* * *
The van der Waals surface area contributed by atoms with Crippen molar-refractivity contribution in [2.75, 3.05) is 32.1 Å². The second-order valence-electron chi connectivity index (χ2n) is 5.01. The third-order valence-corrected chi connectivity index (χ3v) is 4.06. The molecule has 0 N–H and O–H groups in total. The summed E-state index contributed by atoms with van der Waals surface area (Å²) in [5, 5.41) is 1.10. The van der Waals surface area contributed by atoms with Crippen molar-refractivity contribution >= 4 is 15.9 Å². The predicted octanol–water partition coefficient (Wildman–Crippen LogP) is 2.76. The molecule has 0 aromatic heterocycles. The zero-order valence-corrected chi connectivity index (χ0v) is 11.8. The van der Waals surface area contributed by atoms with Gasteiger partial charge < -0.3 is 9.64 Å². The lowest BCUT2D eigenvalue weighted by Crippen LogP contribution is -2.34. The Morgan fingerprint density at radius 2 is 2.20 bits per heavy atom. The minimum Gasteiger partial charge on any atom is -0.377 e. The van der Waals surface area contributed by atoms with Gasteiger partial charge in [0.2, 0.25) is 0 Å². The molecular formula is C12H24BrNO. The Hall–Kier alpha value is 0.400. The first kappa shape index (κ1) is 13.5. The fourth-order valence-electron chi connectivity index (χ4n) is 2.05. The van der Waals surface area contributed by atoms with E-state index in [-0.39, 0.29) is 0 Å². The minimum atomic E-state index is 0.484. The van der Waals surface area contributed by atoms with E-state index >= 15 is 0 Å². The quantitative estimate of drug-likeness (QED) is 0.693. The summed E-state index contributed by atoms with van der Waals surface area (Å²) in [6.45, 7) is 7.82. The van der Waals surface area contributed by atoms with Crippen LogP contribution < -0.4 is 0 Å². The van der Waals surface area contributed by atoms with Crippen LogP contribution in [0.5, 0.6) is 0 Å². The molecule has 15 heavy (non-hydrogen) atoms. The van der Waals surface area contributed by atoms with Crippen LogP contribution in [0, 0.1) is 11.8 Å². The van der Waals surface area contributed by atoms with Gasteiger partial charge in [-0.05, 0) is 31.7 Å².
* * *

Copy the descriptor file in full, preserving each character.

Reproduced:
The van der Waals surface area contributed by atoms with Crippen molar-refractivity contribution in [2.75, 3.05) is 32.1 Å². The second-order valence-electron chi connectivity index (χ2n) is 5.01. The third-order valence-corrected chi connectivity index (χ3v) is 4.06. The molecule has 0 N–H and O–H groups in total. The summed E-state index contributed by atoms with van der Waals surface area (Å²) in [5, 5.41) is 1.10. The van der Waals surface area contributed by atoms with Crippen molar-refractivity contribution >= 4 is 15.9 Å². The predicted octanol–water partition coefficient (Wildman–Crippen LogP) is 2.76. The molecule has 0 aromatic heterocycles. The zero-order valence-corrected chi connectivity index (χ0v) is 11.8. The van der Waals surface area contributed by atoms with Gasteiger partial charge < -0.3 is 9.64 Å². The lowest BCUT2D eigenvalue weighted by Crippen LogP contribution is -2.34. The Morgan fingerprint density at radius 2 is 2.20 bits per heavy atom. The minimum Gasteiger partial charge on any atom is -0.377 e. The van der Waals surface area contributed by atoms with Gasteiger partial charge in [0.2, 0.25) is 0 Å². The molecular formula is C12H24BrNO. The Hall–Kier alpha value is 0.400. The first kappa shape index (κ1) is 13.5. The fourth-order valence-electron chi connectivity index (χ4n) is 2.05. The van der Waals surface area contributed by atoms with E-state index in [-0.39, 0.29) is 0 Å². The minimum atomic E-state index is 0.484. The van der Waals surface area contributed by atoms with E-state index >= 15 is 0 Å². The quantitative estimate of drug-likeness (QED) is 0.693. The summed E-state index contributed by atoms with van der Waals surface area (Å²) in [6.45, 7) is 7.82. The van der Waals surface area contributed by atoms with Crippen LogP contribution < -0.4 is 0 Å². The van der Waals surface area contributed by atoms with Crippen LogP contribution in [0.5, 0.6) is 0 Å². The molecule has 15 heavy (non-hydrogen) atoms. The van der Waals surface area contributed by atoms with Crippen LogP contribution in [0, 0.1) is 11.8 Å². The van der Waals surface area contributed by atoms with Gasteiger partial charge in [-0.05, 0) is 31.7 Å².